The Prius has a very significant self-branding and status symbol value. That's why it's the only hybrid that really sells well.
Meanwhile, for most people the real monthly car payment outweighs the theoretical value an economist would place on a vehicle. This is, of course, when you compare a Corrolla to a Prius, not a Hummer to a Prius. Both of those vehicles are status symbols.

BTW, I was going to ask about car payments in those comparisons. Do we consider buying on time to be rational at all? I pay cash, and my advice would be if you don't have cash for any of these choices ... switch downward.

I know what fraction of my power comes from non-fossil fuels. I suppose that puts me ahead of those who think power comes from the wall, and those who assume it's all coal or something ;-)

this issue is a weird case where you see liberal environmentalists making economic arguments and conservatives trying to counter them with engineering ones. if you're trying to make (or refute) the case that the ev1 was killed by some sinister conspiracy rather than market forces, who cares what the actual range of the car was? the relevant point is whether the customers who used the cars were happy with them, and willing to keep paying for them. if the customers were happy, then clearly the range was "enough" in their individual judgment. allowing each customer to make that decision separately is what markets are for, right?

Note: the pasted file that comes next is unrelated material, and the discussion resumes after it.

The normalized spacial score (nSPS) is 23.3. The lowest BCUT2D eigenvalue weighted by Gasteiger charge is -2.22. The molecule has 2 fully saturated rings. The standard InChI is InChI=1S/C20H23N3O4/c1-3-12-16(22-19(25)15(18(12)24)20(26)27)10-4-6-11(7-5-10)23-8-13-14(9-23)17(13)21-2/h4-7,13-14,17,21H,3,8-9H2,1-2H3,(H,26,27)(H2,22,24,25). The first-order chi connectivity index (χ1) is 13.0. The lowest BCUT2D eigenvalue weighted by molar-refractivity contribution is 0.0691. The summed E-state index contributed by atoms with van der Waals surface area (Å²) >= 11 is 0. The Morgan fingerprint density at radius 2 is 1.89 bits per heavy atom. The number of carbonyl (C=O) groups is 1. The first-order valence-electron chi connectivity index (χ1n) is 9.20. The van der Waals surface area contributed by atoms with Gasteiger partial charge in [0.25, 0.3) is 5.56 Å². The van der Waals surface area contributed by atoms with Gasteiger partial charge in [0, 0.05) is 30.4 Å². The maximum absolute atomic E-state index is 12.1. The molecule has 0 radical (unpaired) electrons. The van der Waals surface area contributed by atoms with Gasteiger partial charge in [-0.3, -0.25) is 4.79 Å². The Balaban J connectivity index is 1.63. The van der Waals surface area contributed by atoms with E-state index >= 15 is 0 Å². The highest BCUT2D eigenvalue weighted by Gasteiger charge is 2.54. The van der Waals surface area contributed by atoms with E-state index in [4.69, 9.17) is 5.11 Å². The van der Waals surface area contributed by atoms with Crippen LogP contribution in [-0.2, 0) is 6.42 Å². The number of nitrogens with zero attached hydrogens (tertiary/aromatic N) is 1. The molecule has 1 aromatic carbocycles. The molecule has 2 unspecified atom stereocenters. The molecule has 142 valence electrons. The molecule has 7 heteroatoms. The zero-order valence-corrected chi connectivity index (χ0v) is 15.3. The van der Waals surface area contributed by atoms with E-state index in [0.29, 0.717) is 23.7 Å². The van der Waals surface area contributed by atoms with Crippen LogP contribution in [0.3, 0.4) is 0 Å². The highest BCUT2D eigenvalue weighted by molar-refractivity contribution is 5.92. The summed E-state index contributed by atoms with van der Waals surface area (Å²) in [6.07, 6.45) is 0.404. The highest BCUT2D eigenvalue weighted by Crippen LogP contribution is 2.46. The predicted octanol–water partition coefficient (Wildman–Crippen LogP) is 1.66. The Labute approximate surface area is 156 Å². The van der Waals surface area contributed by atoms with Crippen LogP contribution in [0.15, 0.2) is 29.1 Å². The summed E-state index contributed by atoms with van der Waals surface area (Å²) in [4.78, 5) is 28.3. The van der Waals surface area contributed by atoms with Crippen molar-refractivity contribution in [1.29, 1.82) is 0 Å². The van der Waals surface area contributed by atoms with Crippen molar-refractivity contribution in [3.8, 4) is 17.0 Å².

the movie apparently claims that the customers were wildly happy with the vehicles and offered huge sums of cash to buy them outright when the car was cancelled. saying that claim is overstated would be an answer; saying that recharging the cars was actually a pain is not.

but, wickstrom, the engineer friedman quotes, says that gm was heavily subsidizing the program, losing money on every lease. and that they feared unbounded liability claims from the high voltages involved in servicing the batteries, which is why gm would only lease and not sell. those seem like pretty good answers; i wish i saw them repeated more often, instead of these piddly details about battery design. (personally, i'm intrigued by the engineering details too; but they don't answer the political questions.)

as for "relocating" the problem of co2 emissions: that *is* an engineering question. it could well be more efficient to retrofit or redesign one (already heavily regulated) power plant to reduce its emissions than to do the same to the thousands of vehicles in the area that power plant services.

this issue is a weird case where you see liberal environmentalists making economic arguments and conservatives trying to counter them with engineering ones. if you're trying to make (or refute) the case that the ev1 was killed by some sinister conspiracy rather than market forces, who cares what the actual range of the car was? the relevant point is whether the customers who used the cars were happy with them, and willing to keep paying for them. if the customers were happy, then clearly the range was "enough" in their individual judgment. allowing each customer to make that decision separately is what markets are for, right?

the movie apparently claims that the customers were wildly happy with the vehicles and offered huge sums of cash to buy them outright when the car was cancelled. saying that claim is overstated would be an answer; saying that recharging the cars was actually a pain is not.